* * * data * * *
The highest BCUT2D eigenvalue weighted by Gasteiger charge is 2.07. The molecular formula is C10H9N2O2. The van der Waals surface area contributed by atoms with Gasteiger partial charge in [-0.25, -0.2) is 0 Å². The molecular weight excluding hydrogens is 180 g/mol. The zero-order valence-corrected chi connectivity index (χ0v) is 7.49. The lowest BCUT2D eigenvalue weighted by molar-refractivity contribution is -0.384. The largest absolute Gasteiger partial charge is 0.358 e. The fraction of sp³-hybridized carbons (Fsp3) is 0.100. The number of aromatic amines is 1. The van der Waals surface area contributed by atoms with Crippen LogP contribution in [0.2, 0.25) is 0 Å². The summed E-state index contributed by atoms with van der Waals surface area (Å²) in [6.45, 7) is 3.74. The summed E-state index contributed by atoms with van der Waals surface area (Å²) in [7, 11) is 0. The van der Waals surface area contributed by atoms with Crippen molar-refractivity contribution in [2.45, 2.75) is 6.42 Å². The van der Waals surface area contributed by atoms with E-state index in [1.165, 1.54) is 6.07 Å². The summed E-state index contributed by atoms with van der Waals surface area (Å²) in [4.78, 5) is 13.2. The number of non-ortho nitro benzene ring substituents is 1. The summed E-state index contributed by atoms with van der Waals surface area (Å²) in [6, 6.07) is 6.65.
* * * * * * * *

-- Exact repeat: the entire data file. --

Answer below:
The highest BCUT2D eigenvalue weighted by Gasteiger charge is 2.07. The molecular formula is C10H9N2O2. The van der Waals surface area contributed by atoms with Gasteiger partial charge in [-0.25, -0.2) is 0 Å². The molecular weight excluding hydrogens is 180 g/mol. The zero-order valence-corrected chi connectivity index (χ0v) is 7.49. The lowest BCUT2D eigenvalue weighted by molar-refractivity contribution is -0.384. The largest absolute Gasteiger partial charge is 0.358 e. The fraction of sp³-hybridized carbons (Fsp3) is 0.100. The number of aromatic amines is 1. The van der Waals surface area contributed by atoms with Crippen LogP contribution in [0.2, 0.25) is 0 Å². The summed E-state index contributed by atoms with van der Waals surface area (Å²) in [6.45, 7) is 3.74. The summed E-state index contributed by atoms with van der Waals surface area (Å²) in [7, 11) is 0. The van der Waals surface area contributed by atoms with Crippen molar-refractivity contribution in [2.45, 2.75) is 6.42 Å². The van der Waals surface area contributed by atoms with E-state index in [1.165, 1.54) is 6.07 Å². The summed E-state index contributed by atoms with van der Waals surface area (Å²) in [4.78, 5) is 13.2. The number of non-ortho nitro benzene ring substituents is 1. The summed E-state index contributed by atoms with van der Waals surface area (Å²) in [6, 6.07) is 6.65.